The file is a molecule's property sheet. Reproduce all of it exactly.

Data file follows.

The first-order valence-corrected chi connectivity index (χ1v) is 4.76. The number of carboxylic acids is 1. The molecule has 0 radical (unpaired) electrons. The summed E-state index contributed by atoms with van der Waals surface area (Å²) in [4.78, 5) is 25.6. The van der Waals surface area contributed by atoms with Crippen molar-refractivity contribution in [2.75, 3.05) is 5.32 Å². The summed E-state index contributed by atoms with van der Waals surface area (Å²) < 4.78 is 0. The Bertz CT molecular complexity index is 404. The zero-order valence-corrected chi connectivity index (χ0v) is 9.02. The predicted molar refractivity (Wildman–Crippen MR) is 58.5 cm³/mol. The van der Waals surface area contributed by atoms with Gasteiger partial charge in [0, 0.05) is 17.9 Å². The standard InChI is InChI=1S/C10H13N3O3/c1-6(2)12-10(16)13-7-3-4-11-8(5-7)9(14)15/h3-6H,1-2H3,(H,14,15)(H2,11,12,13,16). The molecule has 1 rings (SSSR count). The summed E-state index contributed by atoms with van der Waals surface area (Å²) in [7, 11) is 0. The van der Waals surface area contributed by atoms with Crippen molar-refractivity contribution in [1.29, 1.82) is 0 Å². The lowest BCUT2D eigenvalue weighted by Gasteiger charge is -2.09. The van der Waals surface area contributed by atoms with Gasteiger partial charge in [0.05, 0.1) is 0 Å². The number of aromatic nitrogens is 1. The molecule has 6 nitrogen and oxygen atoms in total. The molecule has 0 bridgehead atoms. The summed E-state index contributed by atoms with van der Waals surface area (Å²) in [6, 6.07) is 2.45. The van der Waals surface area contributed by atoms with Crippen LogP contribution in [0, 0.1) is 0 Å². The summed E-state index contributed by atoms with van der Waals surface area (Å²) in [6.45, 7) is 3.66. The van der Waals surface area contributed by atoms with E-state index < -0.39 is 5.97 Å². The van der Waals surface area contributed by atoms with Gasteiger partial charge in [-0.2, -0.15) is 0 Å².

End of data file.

The first-order valence-corrected chi connectivity index (χ1v) is 4.76. The number of carboxylic acids is 1. The molecule has 0 radical (unpaired) electrons. The summed E-state index contributed by atoms with van der Waals surface area (Å²) in [4.78, 5) is 25.6. The van der Waals surface area contributed by atoms with Crippen molar-refractivity contribution in [2.75, 3.05) is 5.32 Å². The summed E-state index contributed by atoms with van der Waals surface area (Å²) < 4.78 is 0. The Bertz CT molecular complexity index is 404. The zero-order valence-corrected chi connectivity index (χ0v) is 9.02. The predicted molar refractivity (Wildman–Crippen MR) is 58.5 cm³/mol. The van der Waals surface area contributed by atoms with Gasteiger partial charge in [0, 0.05) is 17.9 Å². The standard InChI is InChI=1S/C10H13N3O3/c1-6(2)12-10(16)13-7-3-4-11-8(5-7)9(14)15/h3-6H,1-2H3,(H,14,15)(H2,11,12,13,16). The molecule has 1 rings (SSSR count). The summed E-state index contributed by atoms with van der Waals surface area (Å²) in [7, 11) is 0. The van der Waals surface area contributed by atoms with Crippen molar-refractivity contribution in [1.29, 1.82) is 0 Å². The lowest BCUT2D eigenvalue weighted by Gasteiger charge is -2.09. The van der Waals surface area contributed by atoms with Gasteiger partial charge in [0.05, 0.1) is 0 Å². The number of aromatic nitrogens is 1. The molecule has 6 nitrogen and oxygen atoms in total. The molecule has 0 bridgehead atoms. The summed E-state index contributed by atoms with van der Waals surface area (Å²) in [6, 6.07) is 2.45. The van der Waals surface area contributed by atoms with Crippen LogP contribution in [0, 0.1) is 0 Å². The summed E-state index contributed by atoms with van der Waals surface area (Å²) in [6.45, 7) is 3.66. The van der Waals surface area contributed by atoms with E-state index < -0.39 is 5.97 Å². The van der Waals surface area contributed by atoms with Gasteiger partial charge in [-0.2, -0.15) is 0 Å².